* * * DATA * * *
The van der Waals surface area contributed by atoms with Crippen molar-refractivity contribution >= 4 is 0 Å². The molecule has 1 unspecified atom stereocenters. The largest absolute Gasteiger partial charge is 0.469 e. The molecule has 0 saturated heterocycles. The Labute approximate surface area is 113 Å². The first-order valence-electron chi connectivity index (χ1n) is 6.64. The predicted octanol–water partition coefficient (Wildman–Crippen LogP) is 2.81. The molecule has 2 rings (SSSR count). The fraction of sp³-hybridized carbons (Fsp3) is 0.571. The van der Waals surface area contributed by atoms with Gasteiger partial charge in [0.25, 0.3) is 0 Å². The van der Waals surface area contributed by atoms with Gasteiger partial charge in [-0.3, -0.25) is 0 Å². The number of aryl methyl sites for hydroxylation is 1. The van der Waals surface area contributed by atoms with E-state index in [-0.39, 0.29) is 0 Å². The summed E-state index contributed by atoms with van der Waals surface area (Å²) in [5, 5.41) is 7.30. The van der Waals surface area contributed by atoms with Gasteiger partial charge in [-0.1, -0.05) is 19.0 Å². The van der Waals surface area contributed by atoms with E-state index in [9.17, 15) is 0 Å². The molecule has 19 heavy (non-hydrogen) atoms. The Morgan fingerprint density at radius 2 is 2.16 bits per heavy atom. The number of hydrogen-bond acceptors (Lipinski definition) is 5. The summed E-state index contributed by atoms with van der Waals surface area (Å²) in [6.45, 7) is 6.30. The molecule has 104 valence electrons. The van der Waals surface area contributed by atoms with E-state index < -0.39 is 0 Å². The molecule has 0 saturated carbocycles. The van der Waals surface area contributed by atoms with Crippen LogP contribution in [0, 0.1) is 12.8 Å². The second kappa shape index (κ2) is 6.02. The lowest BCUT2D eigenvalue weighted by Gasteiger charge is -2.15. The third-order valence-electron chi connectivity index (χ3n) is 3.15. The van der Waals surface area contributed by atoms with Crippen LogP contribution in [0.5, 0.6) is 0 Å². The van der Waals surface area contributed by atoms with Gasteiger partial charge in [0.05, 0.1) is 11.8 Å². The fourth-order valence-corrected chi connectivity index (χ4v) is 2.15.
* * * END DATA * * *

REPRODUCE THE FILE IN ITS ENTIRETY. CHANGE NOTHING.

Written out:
The van der Waals surface area contributed by atoms with Crippen molar-refractivity contribution >= 4 is 0 Å². The molecule has 1 unspecified atom stereocenters. The largest absolute Gasteiger partial charge is 0.469 e. The molecule has 0 saturated heterocycles. The Labute approximate surface area is 113 Å². The first-order valence-electron chi connectivity index (χ1n) is 6.64. The predicted octanol–water partition coefficient (Wildman–Crippen LogP) is 2.81. The molecule has 2 rings (SSSR count). The fraction of sp³-hybridized carbons (Fsp3) is 0.571. The van der Waals surface area contributed by atoms with Gasteiger partial charge in [0.25, 0.3) is 0 Å². The van der Waals surface area contributed by atoms with Gasteiger partial charge in [-0.3, -0.25) is 0 Å². The number of aryl methyl sites for hydroxylation is 1. The van der Waals surface area contributed by atoms with E-state index in [-0.39, 0.29) is 0 Å². The summed E-state index contributed by atoms with van der Waals surface area (Å²) in [5, 5.41) is 7.30. The van der Waals surface area contributed by atoms with Gasteiger partial charge in [-0.1, -0.05) is 19.0 Å². The van der Waals surface area contributed by atoms with E-state index in [9.17, 15) is 0 Å². The molecule has 19 heavy (non-hydrogen) atoms. The Morgan fingerprint density at radius 2 is 2.16 bits per heavy atom. The number of hydrogen-bond acceptors (Lipinski definition) is 5. The summed E-state index contributed by atoms with van der Waals surface area (Å²) in [6.45, 7) is 6.30. The molecule has 104 valence electrons. The van der Waals surface area contributed by atoms with E-state index < -0.39 is 0 Å². The molecule has 0 saturated carbocycles. The van der Waals surface area contributed by atoms with Crippen LogP contribution in [0, 0.1) is 12.8 Å². The second kappa shape index (κ2) is 6.02. The lowest BCUT2D eigenvalue weighted by Gasteiger charge is -2.15. The third-order valence-electron chi connectivity index (χ3n) is 3.15. The van der Waals surface area contributed by atoms with Crippen LogP contribution in [0.5, 0.6) is 0 Å². The van der Waals surface area contributed by atoms with Gasteiger partial charge in [0.05, 0.1) is 11.8 Å². The fourth-order valence-corrected chi connectivity index (χ4v) is 2.15.